The Loop

Is the LPGA preparing to partner with a Top Gun?

July 26, 2009

Rumors persist that the new LPGA tournament in the Los Angeles area scheduled to debut in 2010 will head to Industry Hills Golf Club at Pacific Palms Resort in the City of Industry, Calif. It's a 36-hole facility that played host to the LPGA's Olympia Golf Classic in 1981 and '82 (each won by Sally Little).

In January of 2006, the resort began renovation of its courses with the idea of enticing the LPGA to return there.

"More women are playing golf, and that's a whole segment of the population that we would like to attract to our courses," John Semcken, a co-owner of the resort, told the Los Angeles Times in October of 2005. "We think an LPGA event would be the perfect way to do it."

Semcken incidentally, is a Naval Academy graduate and a former Top Gun pilot who served as a technical advisor for the Tom Cruise film, "Top Gun."

In February, the LPGA announced that JoongAng Broadcasting Corp. of Korea had agreed to a five-year commitment to underwent a new event in the Los Angeles.

Industry Hills makes sense on a couple of fronts. The Los Angeles area has a large Asian population, much of it located in the San Gabriel Valley, of which the City of Industry is a part. In April, the resort hosted the third ELORD KoreAm Pro-Am, which featured 20 LPGA players, most of them part of the tour's Korean contingent.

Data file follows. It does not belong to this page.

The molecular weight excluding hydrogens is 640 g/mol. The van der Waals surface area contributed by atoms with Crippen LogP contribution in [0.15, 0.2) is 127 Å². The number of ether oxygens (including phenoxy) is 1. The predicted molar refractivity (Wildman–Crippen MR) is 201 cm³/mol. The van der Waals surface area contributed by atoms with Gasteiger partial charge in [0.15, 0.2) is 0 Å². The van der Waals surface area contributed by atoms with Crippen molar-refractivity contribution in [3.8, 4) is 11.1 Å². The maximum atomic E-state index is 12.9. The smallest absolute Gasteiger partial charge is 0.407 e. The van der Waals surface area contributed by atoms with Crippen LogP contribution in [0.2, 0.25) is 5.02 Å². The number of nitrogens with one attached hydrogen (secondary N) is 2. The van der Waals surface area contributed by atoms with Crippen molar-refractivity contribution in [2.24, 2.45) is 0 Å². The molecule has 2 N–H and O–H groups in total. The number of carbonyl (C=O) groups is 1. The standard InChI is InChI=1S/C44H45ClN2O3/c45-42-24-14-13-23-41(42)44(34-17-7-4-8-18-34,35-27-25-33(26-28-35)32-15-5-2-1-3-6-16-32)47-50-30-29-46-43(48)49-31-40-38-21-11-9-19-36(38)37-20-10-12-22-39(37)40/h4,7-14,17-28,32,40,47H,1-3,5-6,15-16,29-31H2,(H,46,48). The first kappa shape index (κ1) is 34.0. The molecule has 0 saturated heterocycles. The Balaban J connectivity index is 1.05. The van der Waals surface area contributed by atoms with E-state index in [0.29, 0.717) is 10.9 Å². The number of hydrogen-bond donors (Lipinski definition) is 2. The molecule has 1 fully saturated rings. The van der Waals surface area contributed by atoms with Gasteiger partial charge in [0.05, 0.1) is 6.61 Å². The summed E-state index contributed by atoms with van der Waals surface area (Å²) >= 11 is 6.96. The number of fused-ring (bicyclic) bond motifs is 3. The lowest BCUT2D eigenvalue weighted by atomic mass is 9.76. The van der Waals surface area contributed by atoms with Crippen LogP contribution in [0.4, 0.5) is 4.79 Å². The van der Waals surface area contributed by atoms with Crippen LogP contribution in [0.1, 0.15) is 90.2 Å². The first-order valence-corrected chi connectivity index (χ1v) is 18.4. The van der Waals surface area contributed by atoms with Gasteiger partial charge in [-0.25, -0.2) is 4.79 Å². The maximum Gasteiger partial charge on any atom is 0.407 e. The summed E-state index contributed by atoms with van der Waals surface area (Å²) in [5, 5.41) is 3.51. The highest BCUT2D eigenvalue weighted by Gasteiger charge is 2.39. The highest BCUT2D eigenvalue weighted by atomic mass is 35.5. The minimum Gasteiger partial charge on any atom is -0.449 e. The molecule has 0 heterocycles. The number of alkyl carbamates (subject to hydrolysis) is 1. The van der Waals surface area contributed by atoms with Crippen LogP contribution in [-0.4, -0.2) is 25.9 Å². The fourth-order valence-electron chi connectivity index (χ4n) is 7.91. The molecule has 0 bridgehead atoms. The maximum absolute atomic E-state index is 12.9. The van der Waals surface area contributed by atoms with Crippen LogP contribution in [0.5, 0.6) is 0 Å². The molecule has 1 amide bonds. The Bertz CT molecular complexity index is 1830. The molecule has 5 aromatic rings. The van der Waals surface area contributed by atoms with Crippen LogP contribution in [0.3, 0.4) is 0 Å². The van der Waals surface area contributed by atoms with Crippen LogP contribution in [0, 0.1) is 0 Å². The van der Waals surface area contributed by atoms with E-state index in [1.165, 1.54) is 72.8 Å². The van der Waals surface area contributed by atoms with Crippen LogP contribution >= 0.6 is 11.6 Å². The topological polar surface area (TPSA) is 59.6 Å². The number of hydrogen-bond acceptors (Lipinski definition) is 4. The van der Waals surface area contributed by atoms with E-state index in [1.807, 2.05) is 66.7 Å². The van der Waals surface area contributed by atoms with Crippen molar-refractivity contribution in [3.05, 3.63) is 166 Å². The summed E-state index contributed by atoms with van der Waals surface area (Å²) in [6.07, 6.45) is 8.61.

Semcken, moreover, is a heavy hitter in Southern California; he's a right-hand man to billionaire Ed Roski, a real estate developer who built the Staples Center and is a part owner of the Lakers basketball team and the Kings hockey team. Roski and Semcken are attempting to bring a National Football League team to the Los Angeles area, with a new stadium that would be built in the City of Industry.

El Caballero Country Club in Tarzana, site of the Office Depot Championship hosted by Amy Alcott, also reportedly is interested in getting the event.

But for a beleaguered tour, partnering with a billionaire and his top gun would be a positive step after a series of missteps that led to commissioner Carolyn Bivens' resignation recently.

-- John Strege